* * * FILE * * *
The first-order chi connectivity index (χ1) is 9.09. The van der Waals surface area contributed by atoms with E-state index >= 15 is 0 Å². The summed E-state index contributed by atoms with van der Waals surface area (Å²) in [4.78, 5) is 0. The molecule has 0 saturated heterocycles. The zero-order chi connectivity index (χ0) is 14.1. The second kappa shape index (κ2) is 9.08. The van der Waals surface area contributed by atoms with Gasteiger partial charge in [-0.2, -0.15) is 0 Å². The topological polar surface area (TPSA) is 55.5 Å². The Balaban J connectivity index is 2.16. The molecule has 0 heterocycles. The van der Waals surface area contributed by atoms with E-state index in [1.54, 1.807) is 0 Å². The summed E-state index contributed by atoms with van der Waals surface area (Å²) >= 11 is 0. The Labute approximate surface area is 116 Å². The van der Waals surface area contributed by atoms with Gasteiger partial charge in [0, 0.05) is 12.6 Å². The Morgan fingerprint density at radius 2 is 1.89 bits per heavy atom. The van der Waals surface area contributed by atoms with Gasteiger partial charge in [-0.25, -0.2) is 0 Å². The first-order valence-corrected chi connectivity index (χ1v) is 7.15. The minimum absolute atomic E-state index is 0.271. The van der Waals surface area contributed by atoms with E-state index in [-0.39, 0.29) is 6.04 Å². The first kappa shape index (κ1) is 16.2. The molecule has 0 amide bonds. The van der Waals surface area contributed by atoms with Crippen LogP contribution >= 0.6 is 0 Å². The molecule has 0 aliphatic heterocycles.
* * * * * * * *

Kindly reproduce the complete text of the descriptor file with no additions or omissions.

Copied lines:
The first-order chi connectivity index (χ1) is 9.09. The van der Waals surface area contributed by atoms with E-state index >= 15 is 0 Å². The summed E-state index contributed by atoms with van der Waals surface area (Å²) in [4.78, 5) is 0. The molecule has 0 saturated heterocycles. The zero-order chi connectivity index (χ0) is 14.1. The second kappa shape index (κ2) is 9.08. The van der Waals surface area contributed by atoms with Gasteiger partial charge in [-0.2, -0.15) is 0 Å². The topological polar surface area (TPSA) is 55.5 Å². The Balaban J connectivity index is 2.16. The molecule has 0 heterocycles. The van der Waals surface area contributed by atoms with E-state index in [1.54, 1.807) is 0 Å². The summed E-state index contributed by atoms with van der Waals surface area (Å²) >= 11 is 0. The Labute approximate surface area is 116 Å². The van der Waals surface area contributed by atoms with Gasteiger partial charge in [0, 0.05) is 12.6 Å². The Morgan fingerprint density at radius 2 is 1.89 bits per heavy atom. The van der Waals surface area contributed by atoms with Gasteiger partial charge in [-0.25, -0.2) is 0 Å². The first-order valence-corrected chi connectivity index (χ1v) is 7.15. The minimum absolute atomic E-state index is 0.271. The van der Waals surface area contributed by atoms with E-state index in [-0.39, 0.29) is 6.04 Å². The first kappa shape index (κ1) is 16.2. The molecule has 0 amide bonds. The van der Waals surface area contributed by atoms with Crippen LogP contribution >= 0.6 is 0 Å². The molecule has 0 aliphatic heterocycles.